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The Link Between Vitamin D and Respiratory Health

Here at To Better DaysTM we are interested in all things Chronic Pain and Vitamin D. We are committed to continually researching these topics as well as publishing content that can be of interest to those experiencing prolonged discomfort. 

In light of the coronavirus epidemic and the increased focus on respiratory diseases, we thought it would be a good idea to delve into research that looks at the link between vitamin D and the respiratory immune system.

These are worrying times for people the world over. As public spaces, schools and places of work shut their doors and governments encourage people to self-isolate, many of us find ourselves in the unfamiliar situation of physical isolation.

This is a vital precaution in the coronavirus action plan set out by the UK government to slow the spread of the disease, and has been put in place to protect the vulnerable in our society. However, self-isolation brings with it a host of other medical issues, from depression to vitamin D deficiency. This is the third research roundup in our series of science articles about vitamin D, and in it I would like to explore the importance of vitamin D in maintaining a healthy respiratory system.

For the latest medical advice on COVID-19, please check the NHS website.

Vitamin D and Respiratory Health

This research on vitamin D and respiratory health from 2009 opened the discussion:

Vitamin D appears capable of inhibiting pulmonary inflammatory responses while enhancing innate defence mechanisms against respiratory pathogens…

Clin Exp Immunol. 2009 Oct; 158(1): 20–25

It was early days for this insight. The author was suggesting that it was a field ripe for randomised control trials (RCT) but not reporting on them.

Two years later, this author writing about vitamin D effects on lung immunity and respiratory diseases bemoans the continuing lack of RCTs but now has a suggested mode of action for vitamin D’s protective effect on lungs.

The effects of vitamin D within the lungs include increased secretion of the antimicrobial peptide cathelicidin, decreased chemokine production, inhibition of dendritic cell activation and alteration of T cell activation. These cellular effects are important for host responses against infection and the development of allergic lung diseases like asthma. Epidemiological studies do suggest that vitamin D deficiency predisposes to viral respiratory tract infections…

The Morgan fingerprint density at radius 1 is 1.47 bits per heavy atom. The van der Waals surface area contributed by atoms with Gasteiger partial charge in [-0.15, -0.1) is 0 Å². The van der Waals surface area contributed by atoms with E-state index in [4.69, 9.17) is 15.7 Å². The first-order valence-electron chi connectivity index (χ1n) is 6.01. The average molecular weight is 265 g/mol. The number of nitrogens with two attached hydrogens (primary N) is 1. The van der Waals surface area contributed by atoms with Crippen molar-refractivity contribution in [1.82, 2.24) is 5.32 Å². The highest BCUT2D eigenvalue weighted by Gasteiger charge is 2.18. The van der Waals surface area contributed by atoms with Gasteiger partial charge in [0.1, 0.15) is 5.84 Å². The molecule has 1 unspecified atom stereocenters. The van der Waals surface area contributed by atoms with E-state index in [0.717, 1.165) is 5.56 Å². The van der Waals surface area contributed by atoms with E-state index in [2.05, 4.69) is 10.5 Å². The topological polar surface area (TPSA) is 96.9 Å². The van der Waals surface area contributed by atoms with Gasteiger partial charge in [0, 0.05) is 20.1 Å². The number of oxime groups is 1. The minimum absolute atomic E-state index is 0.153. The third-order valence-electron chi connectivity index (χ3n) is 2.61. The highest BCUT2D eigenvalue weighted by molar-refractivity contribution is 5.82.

Vitam Horm. 2011; 86: 217–237

By 2016 in a review of Vitamin D effects on common respiratory diseases there was a sufficient number of papers to justify a review:

The conclusion:

All the reviewed articles state that vitamin D deficiency is very common among patients with respiratory diseases. The present data regarding vitamin D and asthma is still controversial, but data about COPD* and TB are more encouraging.

J Res Pharm Pract. 2016 Jan-Mar; 5(1): 7–15

*COPD is chronic obstructive pulmonary disease, i.e. pneumonia.

In 2017 the definitive study, vitamin D supplementation to prevent acute respiratory tract infections, was published by the BMJ. It offered an extensive meta-analysis of 25 RCTs covering 11,321 participants:

Vitamin D supplementation was safe and it protected against acute respiratory tract infection overall. Patients who were very vitamin D deficient and those not receiving bolus doses experienced the most benefit.

BMJ 2017; 356

In the body of the document it is more specific: for those with significant deficiency below 10ng/ml, restoration of vitamin D levels to a normal 50ng/ml “cuts the risk of respiratory infection in half”.

Should I Take Vitamin D Supplements?

If you are spending much of the time indoors during self-isolation and are covered up when you go outside – and frankly who isn’t at this time of the year? – you are inevitably flirting with a vitamin D deficiency at those levels, the more so the darker your skin. Therefore, put bluntly, your risk of pneumonia might increase.

Now is the time to consider measures to top up your vitamin D, whether by taking supplements or by spending time in natural sunlight if you have access to an outside space. One option is to try our active patches – they offer a comprehensive source of vitamin D, as well as providing long-lasting benefits for joints and muscles.

Take a look at our article on ways to combat Seasonal Affective Disorder for some more tips.

Thanks for reading!

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